The analysis includes assessment of:
- The presence of spontaneous and stimulated high-amplitude propagating contractions (HAPCs), defined as contractions migrating for at least 10–30 cm with a peak amplitude >75 mmHg (number, length of propagation, amplitude, frequency);
- The presence of quiescent periods between HAPCs, defined as no neuromuscular activity between propagated contractions;
- The presence of low amplitude propagated contractions (LAPCs), defined as contractions migrating for at least 1030 cm with a peak amplitude <50 mmHg;
- The presence of antegrade and retrograde segmental contractions (repetitive propagating pressure events with cyclic frequency of 2–6 cycles per minute; nonpropagating activity;
- The pre-prandial and postprandial long single motor pattern;
- The presence of gastro-colonic response to food: pre- and postprandial motility index (MI), defined as the mean amplitude of all contractions, across all channels, calculated 30 min before and 30 min after test meal;
- The presence of colo-rectal reflex (relaxation of the anal sphincter with HAPC) (50–52).
Amongst features of normal colonic motility, HAPCs are the most easily recognizable and reliable motor patterns (Fig. 6). They are initiated usually in the proximal colon and expected to stop at the recto-sigmoid junction. Based on their propagation, HAPCs are usually classified as: fully propagated, when the sequences reach the sigmoid colon; partially propagated, when HAPCs stop at the level of the splenic flexure or the descending colon (left colonic dysmotility); absent HAPCs, when no sequences are observed in the entire colon (pan-colonic dysmotility/neuropathy). Based on the morphology of pressure waves within each sequence, HAPCs can be classified as normal and abnormal. Abnormal morphology is defined by the presence of contraction duration >30 seconds or the presence of two or more pressure peaks (44).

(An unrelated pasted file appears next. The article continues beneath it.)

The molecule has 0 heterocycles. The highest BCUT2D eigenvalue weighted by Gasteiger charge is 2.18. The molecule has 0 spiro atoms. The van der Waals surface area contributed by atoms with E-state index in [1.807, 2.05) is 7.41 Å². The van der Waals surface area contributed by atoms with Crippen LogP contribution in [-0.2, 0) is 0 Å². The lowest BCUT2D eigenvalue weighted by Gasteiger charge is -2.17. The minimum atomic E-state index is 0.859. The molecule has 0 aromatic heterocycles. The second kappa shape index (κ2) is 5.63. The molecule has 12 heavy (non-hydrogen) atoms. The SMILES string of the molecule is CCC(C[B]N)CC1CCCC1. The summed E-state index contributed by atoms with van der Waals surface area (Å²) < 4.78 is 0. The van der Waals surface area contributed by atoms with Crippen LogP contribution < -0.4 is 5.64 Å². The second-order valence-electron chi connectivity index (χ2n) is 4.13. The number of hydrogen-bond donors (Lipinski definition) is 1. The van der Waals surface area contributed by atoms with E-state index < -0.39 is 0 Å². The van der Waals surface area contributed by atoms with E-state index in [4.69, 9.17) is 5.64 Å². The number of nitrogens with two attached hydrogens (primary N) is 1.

There are no published data on normal values in CM in the pediatric population and the analysis is based on the recognition of the visual patterns (HAPCs, LAPCs, clusters of contractions, colo- anal reflex), therefore open to interobserver variability. Colonic motor patterns have been well described in healthy adult populations (53–55).
Limitations of the Test
Colonic manometry can be a difficult test for a child. It is an invasive test and the necessity of the general anesthesia and the long duration of the test after anesthetic recovery can be a limiting factor for some pediatric patients with complex medical conditions or behavioral issues. Age can be potential limiting factor depending on the size of the catheter and endoscope. In some centers, the investigation is abandoned in the presence of colonic inflammation. The availability of the test is limited to few specialized centers worldwide.
The WMC is a novel, non-radioactive and minimally invasive tool for the assessment of colonic motor function, approved by the FDA in July 2006 for use in adult patients (56–59). Most of the investigations have been reported in adults, with only one pediatric study demonstrating its feasibility and safety in children >8 years old presenting with upper gastrointestinal symptoms (3).
Indications and Test Description